Dec 13, 2021
Qualcomm products mentioned within this post are offered by Qualcomm Technologies, Inc. and/or its subsidiaries.
You can get a lot of innovation out of running machine learning inference on mobile devices, but what if you could also train your models on mobile devices? What would you invent if you could fine-tune your models at the network edge?
With version 2.1 of the Qualcomm Adreno OpenCL ML SDK, get ready to start working on new mobile applications that use both inference and training. The SDK now lets you fine-tune and improve the accuracy of your existing models at the network edge, avoiding the round trip to the cloud and back. In addition to using a model that’s already trained, you now have the option to fine-tune by updating the weights through training passes.
It’s a new way to take the compute to the data instead of shuttling the data to and from the compute.
What can you do with training on mobile?
When we released OpenCL ML SDK 1.1, we took advantage of acceleration built into the OpenCL driver in our Android image for faster inference on our Adreno GPU. Now, SDK 2.1 leverages accelerated operations in the OpenCL driver for the inference, back-propagation and weight-update phases of training.
Naturally, this is different from the resource-intensive training you’d perform on a high-performance workstation or in the cloud. It assumes that you start with a trained model and that the on-device training updates the model, as opposed to training it from scratch.
If you’re already using OpenCL for inference on mobile, then training on mobile is the logical next step on your development path. You can implement it in several use cases at the network edge:
- Federated learning — Suppose your mobile app collects sensitive data such as photos, and for security, you want to keep the data off the network as much as possible. How can you keep your model updated without constantly sending all the new data to the cloud for training? With Open CL ML SDK 2.1 and the Adreno GPU, you can instead run federated learning to perform the training loops locally and collect updates to the model parameters. When convenient, you can send those updates alone to the cloud.
- Transfer learning — In this use case, you start out with a model like MobileNet that was trained on the cloud. Then you update the model by adjusting the weights for specific layers through edge training. This enables transfer of model knowledge between data domains.
- Personalization — This is similar to transfer learning and could apply to use cases such as video conferencing. Imagine, for example, that you want a model that can identify the participant who is speaking at any given time so you can blur out his/her background. You can achieve that through live updates to weights of specific layers during the video conference.
Under the hood – Tensor Batch 1 approach and back-propagation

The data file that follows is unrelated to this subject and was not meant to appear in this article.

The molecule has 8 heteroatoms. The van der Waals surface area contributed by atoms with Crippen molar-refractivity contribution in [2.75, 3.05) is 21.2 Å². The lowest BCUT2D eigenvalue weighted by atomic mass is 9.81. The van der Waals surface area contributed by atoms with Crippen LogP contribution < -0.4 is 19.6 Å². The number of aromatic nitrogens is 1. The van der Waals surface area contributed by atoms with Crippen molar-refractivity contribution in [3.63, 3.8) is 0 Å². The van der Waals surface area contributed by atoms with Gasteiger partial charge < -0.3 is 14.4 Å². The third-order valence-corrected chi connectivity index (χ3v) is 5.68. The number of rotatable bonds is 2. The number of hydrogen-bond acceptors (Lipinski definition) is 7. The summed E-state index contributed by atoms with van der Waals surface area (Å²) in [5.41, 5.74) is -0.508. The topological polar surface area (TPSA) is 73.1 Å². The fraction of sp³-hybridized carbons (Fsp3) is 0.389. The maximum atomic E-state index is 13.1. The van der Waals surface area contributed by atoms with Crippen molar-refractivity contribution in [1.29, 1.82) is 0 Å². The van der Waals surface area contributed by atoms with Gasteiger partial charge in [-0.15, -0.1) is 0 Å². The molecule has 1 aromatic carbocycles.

Training consists of a loop that takes an input, performs a forward pass, calculates the loss, performs a backward pass and updates the weights. The loop continues until the loss begins to decrease to an acceptable level. OpenCL ML SDK 1.1 enabled the forward pass, which is the inference portion of machine learning. Now, SDK 2.1 enables the backward pass, with accelerated operations for the back-propagation and weight-update phases of training.
Of course, if you tried to train on a mobile device with typical batch sizes of 32 or more tensors, you’d stress the memory on the device. That’s why the operations in SDK 2.1 have a tensor batch dimension size of 1. The smaller memory footprint of the Tensor Batch 1 approach is well suited to mobile.
The diagram below illustrates the flow of training with this approach.
Gradients are accumulated in each iteration of the mini-batch and the weights are updated at the end of the mini-batch. That is mathematically equivalent to training with a tensor batch size equal to the mini-batch size.
Training is done using 32-bit, floating-point data type. All tensor values and arithmetic are floating-point. For models with batch normalization layers, you would need to preserve the statistics from the original training of the model. However, trainable parameters for batch normalization, such as scale and bias, can be updated.
In future versions of OpenCL ML, we anticipate that training options will be expanded beyond tensor batch dimension size 1.
Download OpenCL ML SDK 2.1 now!
Remember how impressed you were when machine learning inference at the network edge was finally possible? This is your chance to get in early on training at the edge.
Here’s what you’ll find in the SDK:
- Spec for the OpenCL extension, cl_qcom_ml_ops, introducing a new set of CL API calls, data structures and tokens for specifying and enqueuing machine learning operations
- Open CL ML developer guide on model training
- Sample applications to show how you can use the SDK
- The Generate Graph Model Tool to convert TensorFlow protobuf frozen models (.pb) or TensorFlowLite (.tflite) models into a TensorFlow Graph Model representation
- The Graph Model to QFP16/32 Tool to extract the weight tensor as .qfp16 and .qfp32 file types
We think many of you will find SDK 2.1 useful for fine-tuning at the edge. Download OpenCL ML SDK 2.1 now and let us know about your use cases and suggestions for improvement.